Day 27 - What the app?

Day 27 - What the app?

Ok, so any device that gets release these days is more or less useless without the apps that can help in various daily tasks, and Glass is no different. The reason why platforms do this is because they simply don't want to develop apps as it would be too difficult and too expensive to cover such a broad range of applications.

Leave that to the experts. Google are calling the Glass apps as Glassware. Get it?... it's a combination of the words glass and software……… yeah! Ok, silliness aside, there are currently exactly 73 apps at the time of this writing, and I've probably tested only a small handful of them.

There's a reason for this, it's because there is only a limited amount of storage on the Glass so it's hard to install too many apps, and in fact most of the apps only work in the US with US services. For example, Opentable the restaurant bookings platform created and app for Glass but I can't reserve a table in the UK on it yet.

The problem that all the apps will face is that the Glass screen is just so small and limited in how it can display things. On searching for an article via Google, I can get brief summary results show up but they only read about 30 words and then I need to click again to read more. Cue the clunky interface to read. Why anyone would want to read anything more than a sentence on Glass I really don't know. Of course Google themselves have added apps to integrate into their ecosystem. You can get Gmail, Google Calendar and Google Now as well as others. In fact the platform is so restrictive that to read your email on Glass, you must have it on your Gmail account.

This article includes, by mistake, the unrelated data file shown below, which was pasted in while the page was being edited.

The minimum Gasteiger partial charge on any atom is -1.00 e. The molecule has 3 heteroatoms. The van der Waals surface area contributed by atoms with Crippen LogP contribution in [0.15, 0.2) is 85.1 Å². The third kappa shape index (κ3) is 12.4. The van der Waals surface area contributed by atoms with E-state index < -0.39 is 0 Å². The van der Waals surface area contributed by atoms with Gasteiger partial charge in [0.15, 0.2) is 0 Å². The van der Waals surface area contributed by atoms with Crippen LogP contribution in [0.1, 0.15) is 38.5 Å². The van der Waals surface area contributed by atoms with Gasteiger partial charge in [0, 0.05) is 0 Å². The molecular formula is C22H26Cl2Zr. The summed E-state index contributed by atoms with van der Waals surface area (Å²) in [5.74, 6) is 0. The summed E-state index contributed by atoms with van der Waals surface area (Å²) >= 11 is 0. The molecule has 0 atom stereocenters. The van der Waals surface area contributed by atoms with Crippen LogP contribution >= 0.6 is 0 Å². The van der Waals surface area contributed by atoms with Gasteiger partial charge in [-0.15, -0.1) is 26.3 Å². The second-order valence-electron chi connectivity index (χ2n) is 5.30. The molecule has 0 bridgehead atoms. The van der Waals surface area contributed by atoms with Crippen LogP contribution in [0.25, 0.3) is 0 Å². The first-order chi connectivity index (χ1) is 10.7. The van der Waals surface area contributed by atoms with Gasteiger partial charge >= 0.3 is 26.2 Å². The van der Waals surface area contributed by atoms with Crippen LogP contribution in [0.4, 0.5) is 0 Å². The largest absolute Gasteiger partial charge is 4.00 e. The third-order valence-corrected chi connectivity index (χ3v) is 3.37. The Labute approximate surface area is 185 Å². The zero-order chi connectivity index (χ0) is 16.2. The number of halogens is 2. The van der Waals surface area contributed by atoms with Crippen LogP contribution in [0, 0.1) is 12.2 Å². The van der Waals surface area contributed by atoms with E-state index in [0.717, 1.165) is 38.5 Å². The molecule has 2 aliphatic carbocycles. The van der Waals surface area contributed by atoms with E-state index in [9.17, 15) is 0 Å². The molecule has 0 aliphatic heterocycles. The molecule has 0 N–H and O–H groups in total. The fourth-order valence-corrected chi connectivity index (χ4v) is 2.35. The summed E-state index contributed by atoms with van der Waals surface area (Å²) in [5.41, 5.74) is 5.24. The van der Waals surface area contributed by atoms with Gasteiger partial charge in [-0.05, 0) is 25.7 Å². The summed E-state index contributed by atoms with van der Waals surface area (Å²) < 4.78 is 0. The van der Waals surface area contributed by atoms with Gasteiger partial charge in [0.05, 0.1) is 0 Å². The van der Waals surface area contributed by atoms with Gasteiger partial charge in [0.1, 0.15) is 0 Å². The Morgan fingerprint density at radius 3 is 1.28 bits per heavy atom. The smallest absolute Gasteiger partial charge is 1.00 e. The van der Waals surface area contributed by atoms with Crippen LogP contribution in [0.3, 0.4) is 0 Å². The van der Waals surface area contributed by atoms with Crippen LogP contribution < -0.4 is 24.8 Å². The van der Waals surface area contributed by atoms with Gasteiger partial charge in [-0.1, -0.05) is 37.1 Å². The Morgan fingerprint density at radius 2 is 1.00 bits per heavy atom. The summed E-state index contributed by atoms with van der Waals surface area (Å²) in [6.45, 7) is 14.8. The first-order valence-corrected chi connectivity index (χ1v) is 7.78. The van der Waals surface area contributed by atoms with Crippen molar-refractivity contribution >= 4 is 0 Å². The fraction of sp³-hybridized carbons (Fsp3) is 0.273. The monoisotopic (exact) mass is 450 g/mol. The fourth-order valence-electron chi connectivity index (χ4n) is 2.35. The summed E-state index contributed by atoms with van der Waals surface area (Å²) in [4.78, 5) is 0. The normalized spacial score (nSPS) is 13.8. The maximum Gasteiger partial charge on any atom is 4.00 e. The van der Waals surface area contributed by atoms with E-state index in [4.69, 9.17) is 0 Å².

Duolingo created an app, why I have no clue, but their legendary language learning courses app on mobile phones really doesn't translate to Glassware easily. For a start it relies on the user to self certify that they got the answer correctly instead of voice detection and then word matching. In all likelihood this is because of potential battery drain and data intensive transactions probably are going to kill the Glass.

Twitter is good, it's easy to post updates and see updates on your stream. You can configure which notifications you get via the Twitter preferences on their website. I was also trying out ShopX, a shopping list app designed to help you with your shopping out in supermarkets. It sucked, big time, and something as simple as a shopping list should be hard to make sucky, but they achieved it.

There are several news apps which merely flash up some latest news periodically. Pretty useless because if there is something I wanted to read immediately I'd still have to get out my phone to read in depth. There are also a variety of fitness or health related apps from ones which can help analyse a golf swing, to Zombie Run which adds an element of augmented reality to your daily runs.

Overall I haven't really found an app which I think totally rocks the Glass platform, and I think that isn't because they are bad app developers, I think it's because the Glass platform sucks in the first place. It's like people are trying to build Angry Birds for a Palm Pilot.

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